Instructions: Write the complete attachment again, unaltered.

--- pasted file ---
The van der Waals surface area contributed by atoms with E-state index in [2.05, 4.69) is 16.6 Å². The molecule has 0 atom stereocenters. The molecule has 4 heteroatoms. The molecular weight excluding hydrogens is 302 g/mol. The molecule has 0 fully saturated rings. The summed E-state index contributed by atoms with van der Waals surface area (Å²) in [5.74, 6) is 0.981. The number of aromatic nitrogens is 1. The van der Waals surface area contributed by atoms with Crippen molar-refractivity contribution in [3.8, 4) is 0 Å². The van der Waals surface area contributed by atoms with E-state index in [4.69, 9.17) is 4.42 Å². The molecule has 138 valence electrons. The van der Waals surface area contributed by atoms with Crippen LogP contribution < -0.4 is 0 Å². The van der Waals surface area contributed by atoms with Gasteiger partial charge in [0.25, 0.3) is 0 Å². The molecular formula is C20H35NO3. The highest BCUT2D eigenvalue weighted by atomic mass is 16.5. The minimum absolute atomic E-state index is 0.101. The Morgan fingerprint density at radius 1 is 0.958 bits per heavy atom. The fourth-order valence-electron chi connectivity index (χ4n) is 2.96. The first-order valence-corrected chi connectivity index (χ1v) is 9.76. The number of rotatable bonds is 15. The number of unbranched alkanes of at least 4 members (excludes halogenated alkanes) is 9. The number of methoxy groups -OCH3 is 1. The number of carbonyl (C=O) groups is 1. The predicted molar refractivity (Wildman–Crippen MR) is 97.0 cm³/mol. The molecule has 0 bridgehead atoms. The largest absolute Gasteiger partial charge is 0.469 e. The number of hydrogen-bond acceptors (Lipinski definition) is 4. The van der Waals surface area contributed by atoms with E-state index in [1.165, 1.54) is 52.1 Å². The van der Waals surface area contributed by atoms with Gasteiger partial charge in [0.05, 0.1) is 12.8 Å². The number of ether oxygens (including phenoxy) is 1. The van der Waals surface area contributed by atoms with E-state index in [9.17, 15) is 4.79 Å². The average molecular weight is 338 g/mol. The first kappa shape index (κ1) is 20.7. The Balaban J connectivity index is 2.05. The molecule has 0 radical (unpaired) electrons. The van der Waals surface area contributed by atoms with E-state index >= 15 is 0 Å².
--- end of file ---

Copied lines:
The van der Waals surface area contributed by atoms with E-state index in [2.05, 4.69) is 16.6 Å². The molecule has 0 atom stereocenters. The molecule has 4 heteroatoms. The molecular weight excluding hydrogens is 302 g/mol. The molecule has 0 fully saturated rings. The summed E-state index contributed by atoms with van der Waals surface area (Å²) in [5.74, 6) is 0.981. The number of aromatic nitrogens is 1. The van der Waals surface area contributed by atoms with Crippen molar-refractivity contribution in [3.8, 4) is 0 Å². The van der Waals surface area contributed by atoms with E-state index in [4.69, 9.17) is 4.42 Å². The molecule has 138 valence electrons. The van der Waals surface area contributed by atoms with Crippen LogP contribution < -0.4 is 0 Å². The van der Waals surface area contributed by atoms with Gasteiger partial charge in [0.25, 0.3) is 0 Å². The molecular formula is C20H35NO3. The highest BCUT2D eigenvalue weighted by atomic mass is 16.5. The minimum absolute atomic E-state index is 0.101. The Morgan fingerprint density at radius 1 is 0.958 bits per heavy atom. The fourth-order valence-electron chi connectivity index (χ4n) is 2.96. The first-order valence-corrected chi connectivity index (χ1v) is 9.76. The number of rotatable bonds is 15. The number of unbranched alkanes of at least 4 members (excludes halogenated alkanes) is 9. The number of methoxy groups -OCH3 is 1. The number of carbonyl (C=O) groups is 1. The predicted molar refractivity (Wildman–Crippen MR) is 97.0 cm³/mol. The molecule has 0 bridgehead atoms. The largest absolute Gasteiger partial charge is 0.469 e. The number of hydrogen-bond acceptors (Lipinski definition) is 4. The van der Waals surface area contributed by atoms with E-state index in [1.165, 1.54) is 52.1 Å². The van der Waals surface area contributed by atoms with Gasteiger partial charge in [0.05, 0.1) is 12.8 Å². The number of ether oxygens (including phenoxy) is 1. The van der Waals surface area contributed by atoms with E-state index in [9.17, 15) is 4.79 Å². The average molecular weight is 338 g/mol. The first kappa shape index (κ1) is 20.7. The Balaban J connectivity index is 2.05. The molecule has 0 radical (unpaired) electrons. The van der Waals surface area contributed by atoms with E-state index >= 15 is 0 Å².